You should keep up to date with relevant government guidelines on measures related to Covid-19 in the workplace.

If I provide additional services, can I recover the charges from my tenant?

Again, this will depend on the terms of the lease. Owners often have the right to provide and charge for additional services – such as good estate management or other reasonable reasons – and this can extend to deep cleaning or other protective measures.

Where the lease provides for the recovery of costs incurred for the provision of services which the landlord considers has become customary to provide similar buildings, or when the improved cleaning follows government recommendations, then it should be possible for the landlord to recover the additional cost.

Can I close the building?

Some premises are required by law to be closed to members of the public. Under the Health Protection (Coronavirus, Restrictions) Regulation 2020 (England) and corresponding regulations for Wales, Scotland and Northern Ireland, these include:  
premises used for the consumption of food and drink, although they may remain open to provide take-out services only ;  
certain types of recreation premises, which in fact include most types of recreation premises; and
non-essential business premises specified.
The closure of the building may mean that you are faced with claims from tenants for violation of the landlord’s commitments, in particular the commitments of quiet enjoyment and not to waive the grant.
If the closure is required by law or in accordance with the advice of PHE or HPS, this could constitute a defence against any claim for violation of the landlord’s obligations under the lease. If the closure goes beyond what is legally required or recommended by guidelines, the landlord may be liable for tenant losses due to breach of the agreement.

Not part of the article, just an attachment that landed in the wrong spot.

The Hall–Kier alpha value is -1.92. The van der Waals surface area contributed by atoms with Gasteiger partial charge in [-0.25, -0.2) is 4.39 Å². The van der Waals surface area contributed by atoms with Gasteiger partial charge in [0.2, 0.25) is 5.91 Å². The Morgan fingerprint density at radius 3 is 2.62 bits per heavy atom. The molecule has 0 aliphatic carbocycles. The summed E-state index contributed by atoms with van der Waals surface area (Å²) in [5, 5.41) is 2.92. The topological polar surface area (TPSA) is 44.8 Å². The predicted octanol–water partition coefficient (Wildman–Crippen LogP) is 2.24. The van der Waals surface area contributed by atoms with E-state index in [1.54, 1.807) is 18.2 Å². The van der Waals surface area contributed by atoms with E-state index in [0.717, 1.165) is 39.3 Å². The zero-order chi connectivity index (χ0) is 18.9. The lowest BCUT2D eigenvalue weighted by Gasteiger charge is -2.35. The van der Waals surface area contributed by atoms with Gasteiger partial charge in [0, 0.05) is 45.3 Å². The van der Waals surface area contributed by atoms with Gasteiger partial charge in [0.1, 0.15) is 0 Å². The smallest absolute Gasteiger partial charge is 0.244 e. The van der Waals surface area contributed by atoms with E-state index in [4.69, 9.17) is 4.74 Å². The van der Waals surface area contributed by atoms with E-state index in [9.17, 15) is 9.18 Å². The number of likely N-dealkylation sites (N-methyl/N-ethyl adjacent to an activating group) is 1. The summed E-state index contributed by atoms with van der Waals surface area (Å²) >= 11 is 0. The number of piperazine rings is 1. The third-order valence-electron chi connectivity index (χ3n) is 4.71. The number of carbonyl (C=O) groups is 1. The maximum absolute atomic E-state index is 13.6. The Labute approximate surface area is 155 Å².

Closure, whether or not conforming to PHE or HPS guidelines or required by law, will generally not result in suspension of rent or termination rights under the insurance provisions that become applicable unless the premises are suffer physical damage, although the drafting of the lease and the insurance policy should be checked. Again, when the closure goes beyond what is legally required or recommended in the PHE or HPS guidelines, the tenant may have a breach of contract claim.    
The Landlord will have health and safety obligations towards one of his own employees working in the building.

Can my tenant refuse to pay the rent if I close the building?

Probably not. Even if the tenant has a claim for breach of contract, if, as is common practice, the lease says that rent is payable without deduction or set-off, they must continue to pay the rent and then seek to recover damages for breach of the contract as a separate action.
Lease suspension provisions are unlikely to apply, but the wording of the lease should be checked.
Where there is no legal obligation to close the building, consulting with the tenant in the event of a potential closure can help minimize the risk of litigation in the future.

Can my tenant close their premises?

When the health protection regulations in force require closure, the tenant must close the premises to members of the public. This does not mean that the premises cannot be used for aspects of the tenant’s business that do not involve public access to the premises, such as online order processing.

Otherwise, the tenant can choose to close his premises unless the lease contains an “open custody” clause or an imposing clause not to leave the premises empty for a period exceeding the duration of the closure. Courts are reluctant in some cases to enforce bail clauses by requiring tenants to stay open, but damages can still be awarded for default. If the closure is required by law or in accordance with PHE or HPS guidelines, it is unlikely that a non-compliance clause or not leaving the building empty will be enforceable. 

You should check to see if the leases provide for the tenants to notify the landlord if the premises are left empty, as this may affect your insurance. It is a good idea to communicate with tenants when possible about their intentions, so that you can notify insurers when buildings are empty.

What happens where the government has forced the closure of premises?

Without specific legislation, this does not change the obligations of the parties under the lease. However, the obligation to comply with the law can remove the right of either party to perform any obligation that has been breached.

Government intervention can facilitate tenants’ demand for their business interruption insurance.

Can I change the opening hours of the premises?

It depends entirely on the terms of the lease.

If the lease contains a tenant’s commitment to comply with reasonable regulations that the landlord makes from time to time, a by-law requiring tenants to attend directives from PHE or HPS would be reasonable.